Meeting addresses macadamia threat

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Researchers at the University of Hawaii College of Tropical Agriculture and Human Resources are working with local growers to combat an introduced insect that damages macadamia trees.


Researchers at the University of Hawaii College of Tropical Agriculture and Human Resources are working with local growers to combat an introduced insect that damages macadamia trees.

During a workshop Tuesday in Hilo attended by macadamia farmers as well as representatives from the state Department of Agriculture, CTAHR professor Mark Wright and junior researcher Rosemary Gutierrez presented findings from a series of studies focused on controlling the spread of macadamia felted coccid.

The insect first appeared on Hawaii Island in February 2005, when an infestation was found on a South Kona farm. It is unclear how it arrived, but during the ensuing years the coccid spread around the island and has been identified at sites from South Point to Waimea.

Like the macadamia tree itself, the coccid is native to Australia. It is found only on the smooth and rough-shelled varieties of macadamia and feeds on tree sap. When there are macadamia felted coccid infestations on a tree, they cause dieback of branches and leaves, reducing the overall nut yield.

Wright described methods of sampling trees to determine the extent of an infestation — typical infestations are patchy clumps of coccid colonies — and provided an overview of how best to control an outbreak.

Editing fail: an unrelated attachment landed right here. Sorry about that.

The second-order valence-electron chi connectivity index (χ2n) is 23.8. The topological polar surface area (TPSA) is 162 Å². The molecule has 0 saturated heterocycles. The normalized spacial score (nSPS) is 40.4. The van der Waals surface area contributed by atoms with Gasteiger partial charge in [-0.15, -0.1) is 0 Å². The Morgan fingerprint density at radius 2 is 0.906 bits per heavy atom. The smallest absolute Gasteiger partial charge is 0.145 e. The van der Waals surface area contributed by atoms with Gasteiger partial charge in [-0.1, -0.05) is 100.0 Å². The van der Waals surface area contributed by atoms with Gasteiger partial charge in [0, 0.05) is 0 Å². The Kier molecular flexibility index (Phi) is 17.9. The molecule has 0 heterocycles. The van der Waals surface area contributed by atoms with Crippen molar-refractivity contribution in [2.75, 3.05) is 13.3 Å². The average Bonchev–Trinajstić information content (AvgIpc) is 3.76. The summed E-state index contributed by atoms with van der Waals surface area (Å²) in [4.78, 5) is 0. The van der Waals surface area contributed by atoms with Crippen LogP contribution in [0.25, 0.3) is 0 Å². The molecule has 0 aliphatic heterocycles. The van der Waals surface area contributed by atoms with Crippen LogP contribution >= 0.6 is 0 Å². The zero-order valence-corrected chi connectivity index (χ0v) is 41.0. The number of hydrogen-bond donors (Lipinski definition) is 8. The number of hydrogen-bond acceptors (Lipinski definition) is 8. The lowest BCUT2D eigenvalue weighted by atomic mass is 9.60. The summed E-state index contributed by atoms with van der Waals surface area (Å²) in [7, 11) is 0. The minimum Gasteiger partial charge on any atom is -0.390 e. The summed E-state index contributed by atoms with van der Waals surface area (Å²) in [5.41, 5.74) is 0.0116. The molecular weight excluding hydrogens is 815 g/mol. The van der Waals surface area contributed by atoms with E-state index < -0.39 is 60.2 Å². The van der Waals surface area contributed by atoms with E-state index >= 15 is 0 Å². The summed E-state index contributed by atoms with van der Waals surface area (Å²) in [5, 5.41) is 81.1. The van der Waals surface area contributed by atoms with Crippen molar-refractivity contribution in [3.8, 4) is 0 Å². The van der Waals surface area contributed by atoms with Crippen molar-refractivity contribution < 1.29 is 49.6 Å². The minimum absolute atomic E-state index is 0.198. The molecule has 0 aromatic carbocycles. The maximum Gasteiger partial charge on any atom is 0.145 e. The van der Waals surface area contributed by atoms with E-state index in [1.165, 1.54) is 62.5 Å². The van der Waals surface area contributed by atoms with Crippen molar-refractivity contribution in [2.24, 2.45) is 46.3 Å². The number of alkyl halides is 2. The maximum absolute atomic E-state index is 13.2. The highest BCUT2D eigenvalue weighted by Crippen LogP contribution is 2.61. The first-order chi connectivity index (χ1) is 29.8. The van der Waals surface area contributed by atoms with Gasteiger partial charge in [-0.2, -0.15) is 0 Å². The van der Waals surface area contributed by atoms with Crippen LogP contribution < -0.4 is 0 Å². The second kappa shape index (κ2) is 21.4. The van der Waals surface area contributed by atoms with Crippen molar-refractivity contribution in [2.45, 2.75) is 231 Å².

Work in South Kona found that a horticultural oil known as TriTek had a “highly significant” impact on killing off the adult coccid population, while a type of insect growth regulator called Applaud could control juveniles.

One way of managing infestations is fighting back with help from natural predators.

“We need to find a way to increase the effectiveness of biocontrol,” Wright said.

Macadamia growers can create environments more attractive to predators such as ladybugs by incorporating flowering plants nearby and trimming back tree canopies. This provides additional food sources for predators in addition to choice environments.

“It can be very effective, and predictably effective,” Wright said.

In studies conducted in South Kona and Pahala, pruning treatments combined with more flowering plants created a rise in the number of predatory beetles that frequented the macadamia groves, and an “appreciable dropoff” in the coccids.

“There seems to be a beneficial effect in doing this,” Wright said.

The pruning treatment also increased the number of parasitic wasps that use the coccids as hosts, which led to population decreases in the insect’s earlier life stages.

A tiny parasitic wasp native to Australia that uses macadamia felted coccids as a host is going through the Department of Agricultures quarantine screening to see if it can be introduced in Hawaii.

Gutierrez also is researching methods of using native fungi to kill off coccids. Early findings indicate that fungi can infect and kill not only adults but eggs and pupa.

“There are promising alternatives to chemical insecticide,” she said. Natural enemies are “easy and fairly cheap to cultivate.”


Still, Gutierrez said, “We have a lot of work to do yet.”

Email Ivy Ashe at

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